Sake consists of 80% water. The nutritional value of the water influences the growth of the koji mold and yeast.
Thus, the flavor of the sake will change a lot depending on the water used.
Sake that is brewed near the ocean, where groundwater often contains higher levels of minerals, can result in stronger flavors and richer textures. On the other hand, in mountainous areas, or areas with clay soil, the sake often becomes delicate with a softer texture. This is because the water is filtered naturally under the ground, losing some of the minerals along the way.
Traditionally, there are particular kinds of sake: sake in Nada region, Hyogo prefecture, and Fushimi area, Kyoto prefecture. Sake in Nada is called Otoko-sake, masculine sake, which means the sake has a heavier body with rough textures and flavors. This is because Nada is close to the seaside and the water contains a lot of nutrients.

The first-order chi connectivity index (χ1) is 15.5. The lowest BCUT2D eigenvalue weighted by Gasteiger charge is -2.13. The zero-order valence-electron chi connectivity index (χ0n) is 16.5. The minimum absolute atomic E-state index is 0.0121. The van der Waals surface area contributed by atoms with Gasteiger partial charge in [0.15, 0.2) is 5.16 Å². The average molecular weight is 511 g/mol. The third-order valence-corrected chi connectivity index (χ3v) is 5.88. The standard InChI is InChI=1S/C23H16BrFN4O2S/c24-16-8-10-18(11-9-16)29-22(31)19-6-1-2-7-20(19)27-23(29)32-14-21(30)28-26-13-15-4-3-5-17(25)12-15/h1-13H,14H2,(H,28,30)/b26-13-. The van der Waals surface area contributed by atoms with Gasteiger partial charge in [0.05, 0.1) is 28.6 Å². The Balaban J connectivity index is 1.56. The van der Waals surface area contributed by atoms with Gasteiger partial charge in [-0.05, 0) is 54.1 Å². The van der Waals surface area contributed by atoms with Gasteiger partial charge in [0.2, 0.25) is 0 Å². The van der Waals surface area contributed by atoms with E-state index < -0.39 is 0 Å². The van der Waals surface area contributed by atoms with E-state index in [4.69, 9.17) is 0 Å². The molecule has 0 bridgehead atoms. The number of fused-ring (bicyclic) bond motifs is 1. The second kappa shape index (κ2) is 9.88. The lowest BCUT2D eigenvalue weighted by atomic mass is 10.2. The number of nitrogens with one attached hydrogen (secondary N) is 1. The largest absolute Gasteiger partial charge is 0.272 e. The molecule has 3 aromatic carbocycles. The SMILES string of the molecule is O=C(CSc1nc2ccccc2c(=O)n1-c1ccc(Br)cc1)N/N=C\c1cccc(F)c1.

Sake in Fushimi, on the other hand, is called Onna-sake, female sake, implying the texture of softness. The water of the Fushimi area is filtered through Momoyama-Kyuryu hills. Therefore, the water gets round which brings out the mild texture of sake.
Nowadays, however, brewers try to control the levels of magnesium, potassium, and phosphorus by repeatedly filtering the water to adjust the nutrients to their specific brewing style.
There are other critical elements in sake brewing: koji and yeast. Kojispores convert the rice’s starch into sugar. Then the yeast ferments glucose into alcohol and carbon dioxide. Both Koji and yeast also affect the textures and aromas of the final product.
In the next article, I will take a closer look at the science behind koji malted rice making and the alcohol fermentation process.